Peter Walters

15 March 2002

Peter Walters

Peter Walters manages a

162.7ha (402 acres) in

Hatherleigh Devon, which

is in organic conversion.

The farm is stocked with

100 pedigree Poll Dorsets,

90 Dorset X and 50 Mules.

It also supports 68 suckler

cows including 18 pedigree

Red Devons.

WE have previously hired in bulls, but to minimise the risk of bringing in disease, I have now bought two Limousin and one Devon bull.

I have just had eight Devon heifers PDd. They had been running with one of the Limousin bulls and six are in-calf. The remaining two are now running with the Devon bull.

On the sheep front, the 90 Dorset-cross ewes have lambed, but Mules and pedigree Dorsets are still in full swing. It has been difficult to obtain a reliable delivery of organic sheep feed because it is only made to order.

And because I will not be using synthetic fertiliser, I need to make full use of our own farmyard manure. To this end, I have bought a used Kidd 1600 side discharge muck spreader which will spread manure more evenly than our rotor spreader.

The results of a soil test show, as expected, most of the farm will require lime. When weather permits I will have some of the farm spread with limestone, which is allowed under organic rules.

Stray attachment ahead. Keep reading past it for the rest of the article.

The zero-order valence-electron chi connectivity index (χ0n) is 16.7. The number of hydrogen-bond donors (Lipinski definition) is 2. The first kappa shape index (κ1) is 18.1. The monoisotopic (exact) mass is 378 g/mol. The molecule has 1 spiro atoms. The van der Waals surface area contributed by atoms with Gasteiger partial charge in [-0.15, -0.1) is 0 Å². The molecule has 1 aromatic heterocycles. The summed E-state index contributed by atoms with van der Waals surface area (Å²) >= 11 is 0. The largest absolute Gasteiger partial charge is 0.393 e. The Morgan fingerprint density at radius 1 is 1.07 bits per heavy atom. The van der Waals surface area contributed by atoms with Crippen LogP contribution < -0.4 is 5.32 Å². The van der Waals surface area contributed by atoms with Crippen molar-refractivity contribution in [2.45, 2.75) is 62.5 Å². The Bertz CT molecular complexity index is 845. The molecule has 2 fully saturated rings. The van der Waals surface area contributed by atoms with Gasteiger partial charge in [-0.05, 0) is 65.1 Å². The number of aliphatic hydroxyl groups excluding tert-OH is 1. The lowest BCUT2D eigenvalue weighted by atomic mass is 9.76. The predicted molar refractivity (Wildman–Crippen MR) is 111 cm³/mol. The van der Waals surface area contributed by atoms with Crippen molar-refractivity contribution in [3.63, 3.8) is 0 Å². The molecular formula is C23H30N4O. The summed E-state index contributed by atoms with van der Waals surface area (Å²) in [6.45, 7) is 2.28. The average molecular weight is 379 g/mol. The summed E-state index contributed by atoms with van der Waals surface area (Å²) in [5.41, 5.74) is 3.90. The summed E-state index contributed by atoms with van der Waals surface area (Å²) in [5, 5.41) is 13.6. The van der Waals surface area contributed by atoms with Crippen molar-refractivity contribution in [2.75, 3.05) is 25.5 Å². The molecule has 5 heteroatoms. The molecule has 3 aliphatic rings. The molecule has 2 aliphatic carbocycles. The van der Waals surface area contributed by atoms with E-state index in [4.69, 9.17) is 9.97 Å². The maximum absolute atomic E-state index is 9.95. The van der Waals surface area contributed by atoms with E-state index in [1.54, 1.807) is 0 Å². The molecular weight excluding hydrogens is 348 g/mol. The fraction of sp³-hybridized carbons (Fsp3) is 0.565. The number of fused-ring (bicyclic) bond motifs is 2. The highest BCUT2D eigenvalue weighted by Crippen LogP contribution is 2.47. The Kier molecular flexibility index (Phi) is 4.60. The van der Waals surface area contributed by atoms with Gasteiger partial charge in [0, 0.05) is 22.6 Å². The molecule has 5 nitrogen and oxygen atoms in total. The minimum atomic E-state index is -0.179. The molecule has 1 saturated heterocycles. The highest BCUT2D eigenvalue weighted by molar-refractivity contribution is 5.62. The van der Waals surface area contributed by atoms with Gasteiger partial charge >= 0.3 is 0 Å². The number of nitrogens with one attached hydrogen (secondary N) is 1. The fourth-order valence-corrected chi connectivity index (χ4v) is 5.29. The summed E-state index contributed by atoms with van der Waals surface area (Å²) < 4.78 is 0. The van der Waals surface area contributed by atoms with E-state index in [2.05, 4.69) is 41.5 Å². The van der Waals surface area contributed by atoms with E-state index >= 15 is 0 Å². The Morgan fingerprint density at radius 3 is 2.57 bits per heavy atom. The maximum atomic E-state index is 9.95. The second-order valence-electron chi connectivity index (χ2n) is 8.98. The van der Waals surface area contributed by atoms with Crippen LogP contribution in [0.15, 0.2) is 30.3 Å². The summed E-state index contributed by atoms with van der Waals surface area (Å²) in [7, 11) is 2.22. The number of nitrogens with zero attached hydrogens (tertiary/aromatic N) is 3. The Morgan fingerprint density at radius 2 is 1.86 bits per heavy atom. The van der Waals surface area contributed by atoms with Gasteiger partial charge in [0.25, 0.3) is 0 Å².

We have a Countryside Stewardship Scheme agreement covering most of the farm and are in our third year. At the beginning it seemed a daunting task, requiring some 8000m (8720 yards) of hedge coppicing, laying or bank restoration and 10,000m (10,940 yards) of fencing.

Luckily, I have found some excellent local people to help with this work part-time. Since the New Year, we have done 600m (656 yards) of hedge laying, 600m (656 yards) of coppicing and 1200m (1312 yards) of fencing.

I was very concerned when I heard President Blair is going to take charge of the National Health Service. When he took charge of foot-and-mouth, he brought in the dreaded contiguous cull. Beware – he may do the same to the NHS, but I suppose at least this would bring the waiting lists down.

Our neighbours stock have remained healthy, proving that the difficult battle to stop them from being slaughtered as contiguous animals was worthwhile. We must succeed in getting a public inquiry.

It is now a year since our stock was slaughtered and in memory to them we have planted a walnut tree at the end of the pyre site. &#42

Requiring 1200m (1312 yards) of fencing, Countryside Stewardship seemed a daunting task for Peter Walters, but locals have proved a valuable asset.

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